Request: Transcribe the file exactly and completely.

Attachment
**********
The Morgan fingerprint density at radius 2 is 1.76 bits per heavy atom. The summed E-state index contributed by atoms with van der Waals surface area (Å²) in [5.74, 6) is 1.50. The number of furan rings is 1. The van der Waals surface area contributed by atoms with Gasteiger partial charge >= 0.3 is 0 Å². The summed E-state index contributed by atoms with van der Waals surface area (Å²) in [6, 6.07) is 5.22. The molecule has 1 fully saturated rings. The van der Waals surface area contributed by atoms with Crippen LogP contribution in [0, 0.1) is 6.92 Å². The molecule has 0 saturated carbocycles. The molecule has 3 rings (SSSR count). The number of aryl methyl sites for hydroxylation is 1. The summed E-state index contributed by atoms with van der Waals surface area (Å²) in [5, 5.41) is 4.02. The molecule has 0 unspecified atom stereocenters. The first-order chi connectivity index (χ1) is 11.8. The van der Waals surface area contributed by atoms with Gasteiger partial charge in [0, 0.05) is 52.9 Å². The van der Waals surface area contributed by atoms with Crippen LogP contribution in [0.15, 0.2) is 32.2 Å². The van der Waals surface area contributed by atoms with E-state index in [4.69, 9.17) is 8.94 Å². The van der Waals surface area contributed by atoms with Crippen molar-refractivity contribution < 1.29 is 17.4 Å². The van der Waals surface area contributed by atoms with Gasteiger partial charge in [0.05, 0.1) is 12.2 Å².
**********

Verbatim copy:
The Morgan fingerprint density at radius 2 is 1.76 bits per heavy atom. The summed E-state index contributed by atoms with van der Waals surface area (Å²) in [5.74, 6) is 1.50. The number of furan rings is 1. The van der Waals surface area contributed by atoms with Gasteiger partial charge >= 0.3 is 0 Å². The summed E-state index contributed by atoms with van der Waals surface area (Å²) in [6, 6.07) is 5.22. The molecule has 1 fully saturated rings. The van der Waals surface area contributed by atoms with Crippen LogP contribution in [0, 0.1) is 6.92 Å². The molecule has 0 saturated carbocycles. The molecule has 3 rings (SSSR count). The number of aryl methyl sites for hydroxylation is 1. The summed E-state index contributed by atoms with van der Waals surface area (Å²) in [5, 5.41) is 4.02. The molecule has 0 unspecified atom stereocenters. The first-order chi connectivity index (χ1) is 11.8. The van der Waals surface area contributed by atoms with Gasteiger partial charge in [0, 0.05) is 52.9 Å². The van der Waals surface area contributed by atoms with Crippen LogP contribution in [0.15, 0.2) is 32.2 Å². The van der Waals surface area contributed by atoms with E-state index in [4.69, 9.17) is 8.94 Å². The van der Waals surface area contributed by atoms with Crippen molar-refractivity contribution < 1.29 is 17.4 Å². The van der Waals surface area contributed by atoms with Gasteiger partial charge in [0.05, 0.1) is 12.2 Å².